The Collegiate Review Committee is chaired by an ASC member and will also include an at-large faculty member and the project’s director. You will recommend to the ASC the faculty member at-large and indicate this recommendation on the Recommendation for Honors form. Prior to making this recommendation you must get permission from the faculty member at-large. The faculty member at-large cannot be from your area of study(s) or major(s). The Deans are considered to be part of the faculty and may therefore be selected for your committee. Since W & J is a Liberal Arts College, the ASC would like to encourage you to think broadly in choosing your committee.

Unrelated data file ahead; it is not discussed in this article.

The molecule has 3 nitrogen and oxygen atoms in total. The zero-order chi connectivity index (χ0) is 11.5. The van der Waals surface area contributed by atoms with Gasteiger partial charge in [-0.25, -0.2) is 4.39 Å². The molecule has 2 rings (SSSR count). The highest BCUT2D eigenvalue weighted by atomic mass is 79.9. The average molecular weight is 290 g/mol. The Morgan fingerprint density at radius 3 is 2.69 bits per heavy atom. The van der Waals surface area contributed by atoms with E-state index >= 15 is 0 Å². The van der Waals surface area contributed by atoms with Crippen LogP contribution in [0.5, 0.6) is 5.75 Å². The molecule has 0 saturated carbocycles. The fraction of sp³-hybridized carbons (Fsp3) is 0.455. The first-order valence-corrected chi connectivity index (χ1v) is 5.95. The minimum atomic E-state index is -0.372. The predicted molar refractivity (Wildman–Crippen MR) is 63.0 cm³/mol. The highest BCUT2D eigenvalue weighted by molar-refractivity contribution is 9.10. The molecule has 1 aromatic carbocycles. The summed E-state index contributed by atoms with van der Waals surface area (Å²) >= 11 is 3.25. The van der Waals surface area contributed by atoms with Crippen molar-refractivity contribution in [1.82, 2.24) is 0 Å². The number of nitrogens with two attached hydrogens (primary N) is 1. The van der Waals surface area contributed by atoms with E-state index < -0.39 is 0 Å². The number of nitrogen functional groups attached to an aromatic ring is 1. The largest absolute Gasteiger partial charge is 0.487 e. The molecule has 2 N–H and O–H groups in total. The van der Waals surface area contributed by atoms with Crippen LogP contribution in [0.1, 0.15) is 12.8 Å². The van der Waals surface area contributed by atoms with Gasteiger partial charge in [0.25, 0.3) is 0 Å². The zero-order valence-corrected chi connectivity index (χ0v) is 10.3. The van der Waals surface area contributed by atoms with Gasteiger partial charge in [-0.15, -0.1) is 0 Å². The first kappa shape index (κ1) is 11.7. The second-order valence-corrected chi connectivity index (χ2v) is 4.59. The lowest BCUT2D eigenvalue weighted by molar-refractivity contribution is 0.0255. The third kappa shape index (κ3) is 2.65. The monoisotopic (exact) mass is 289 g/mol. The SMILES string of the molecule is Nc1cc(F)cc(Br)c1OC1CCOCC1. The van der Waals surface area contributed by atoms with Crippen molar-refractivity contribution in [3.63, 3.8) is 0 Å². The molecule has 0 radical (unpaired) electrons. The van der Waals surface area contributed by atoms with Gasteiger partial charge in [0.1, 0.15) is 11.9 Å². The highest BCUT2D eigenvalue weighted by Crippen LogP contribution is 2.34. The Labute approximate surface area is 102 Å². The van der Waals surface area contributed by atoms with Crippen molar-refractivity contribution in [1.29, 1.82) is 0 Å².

You, as the student pursuing honors, need to find a time for your Collegiate Review and find and schedule a room to hold it in. Your director can/should help with finding a room. This turns out to be a lot more work than you would expect. You may find it necessary to change one or more of your committee members in order to find a time when you can hold this review. That is fine, but you should run the final list past the chair of the ASC to make sure it is still acceptable.